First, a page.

5. 5.0 5.1 5.2 Tallman, Martin S.; Wang, Eunice S.; Altman, Jessica K.; Appelbaum, Frederick R.; Bhatt, Vijaya Raj; Bixby, Dale; Coutre, Steven E.; De Lima, Marcos; Fathi, Amir T.; Fiorella, Melanie; Foran, James M.; Hall, Aric C.; Jacoby, Meagan; Lancet, Jeffrey; LeBlanc, Thomas W.; Mannis, Gabriel; Marcucci, Guido; Martin, Michael G.; Mims, Alice; O’Donnell, Margaret R.; Olin, Rebecca; Peker, Deniz; Perl, Alexander; Pollyea, Daniel A.; Pratz, Keith; Prebet, Thomas; Ravandi, Farhad; Shami, Paul J.; Stone, Richard M.; Strickland, Stephen A.; Wieduwilt, Matthew; Gregory, Kristina M.; Hammond, Lydia; Ogba, Ndiya (2019). "Acute Myeloid Leukemia, Version 3.2019, NCCN Clinical Practice Guidelines in Oncology". Journal of the National Comprehensive Cancer Network. 17 (6): 721–749. doi:10.6004/jnccn.2019.0028. ISSN 1540-1405.
  6. Jameson, J (2018). Harrison's principles of internal medicine. New York: McGraw-Hill Education. ISBN 978-1259643996.
  7. Brown P, Inaba H, Annesley C, Beck J, Colace S, Dallas M; et al. (2020). "Pediatric Acute Lymphoblastic Leukemia, Version 2.2020, NCCN Clinical Practice Guidelines in Oncology". J Natl Compr Canc Netw. 18 (1): 81–112. doi:10.6004/jnccn.2020.0001. PMID 31910389.
  8. Rose-Inman H, Kuehl D (2014). "Acute leukemia". Emerg Med Clin North Am. 32 (3): 579–96. doi:10.1016/j.emc.2014.04.004. PMID 25060251.
  9. Harris NL, Jaffe ES, Diebold J, Flandrin G, Muller-Hermelink HK, Vardiman J; et al. (1999). "The World Health Organization classification of neoplastic diseases of the hematopoietic and lymphoid tissues. Report of the Clinical Advisory Committee meeting, Airlie House, Virginia, November, 1997". Ann Oncol. 10 (12): 1419–32. doi:10.1023/a:1008375931236. PMID 10643532.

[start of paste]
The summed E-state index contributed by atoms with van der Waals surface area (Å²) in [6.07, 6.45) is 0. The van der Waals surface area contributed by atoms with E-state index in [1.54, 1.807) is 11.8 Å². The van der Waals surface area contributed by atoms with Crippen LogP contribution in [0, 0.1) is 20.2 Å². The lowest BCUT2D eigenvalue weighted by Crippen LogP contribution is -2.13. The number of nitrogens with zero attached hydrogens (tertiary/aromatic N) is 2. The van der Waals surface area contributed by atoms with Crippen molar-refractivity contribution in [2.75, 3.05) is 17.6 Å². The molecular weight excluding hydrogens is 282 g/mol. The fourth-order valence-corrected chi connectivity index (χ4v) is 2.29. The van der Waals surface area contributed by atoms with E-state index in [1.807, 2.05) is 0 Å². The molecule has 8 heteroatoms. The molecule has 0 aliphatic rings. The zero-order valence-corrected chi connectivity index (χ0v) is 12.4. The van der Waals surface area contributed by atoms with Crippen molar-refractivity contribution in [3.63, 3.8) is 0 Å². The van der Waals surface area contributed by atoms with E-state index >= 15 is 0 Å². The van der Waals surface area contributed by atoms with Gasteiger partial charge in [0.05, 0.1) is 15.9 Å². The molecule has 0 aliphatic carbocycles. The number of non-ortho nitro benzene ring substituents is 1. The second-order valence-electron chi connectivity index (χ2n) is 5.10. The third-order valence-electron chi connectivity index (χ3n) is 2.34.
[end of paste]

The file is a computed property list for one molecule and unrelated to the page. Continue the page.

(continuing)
10. Chiaretti S, Zini G, Bassan R (2014). "Diagnosis and subclassification of [[acute lymphoblastic leukemia]]". Mediterr J Hematol Infect Dis. 6 (1): e2014073. doi:10.4084/MJHID.2014.073. PMC 4235437. PMID 25408859. URL–wikilink conflict (help)
  11. Döhner H, Weisdorf DJ, Bloomfield CD (2015). "Acute Myeloid Leukemia". N Engl J Med. 373 (12): 1136–52. doi:10.1056/NEJMra1406184. PMID 26376137.
  12. Döhner H, Estey E, Grimwade D, Amadori S, Appelbaum FR, Büchner T; et al. (2017). "Diagnosis and management of AML in adults: 2017 ELN recommendations from an international expert panel". Blood. 129 (4): 424–447. doi:10.1182/blood-2016-08-733196. PMC 5291965. PMID 27895058.
  13. Jameson, J (2018). Harrison's principles of internal medicine. New York: McGraw-Hill Education. ISBN 978-1259643996.
  14. Bassan R, Hoelzer D (2011). "Modern therapy of acute lymphoblastic leukemia". J Clin Oncol. 29 (5): 532–43. doi:10.1200/JCO.2010.30.1382. PMID 21220592.
  15. Bishop JF (1997). "The treatment of adult acute myeloid leukemia". Semin Oncol. 24 (1): 57–69. PMID https://pubmed.ncbi.nlm.nih.gov/9045305 Check |pmid= value (help).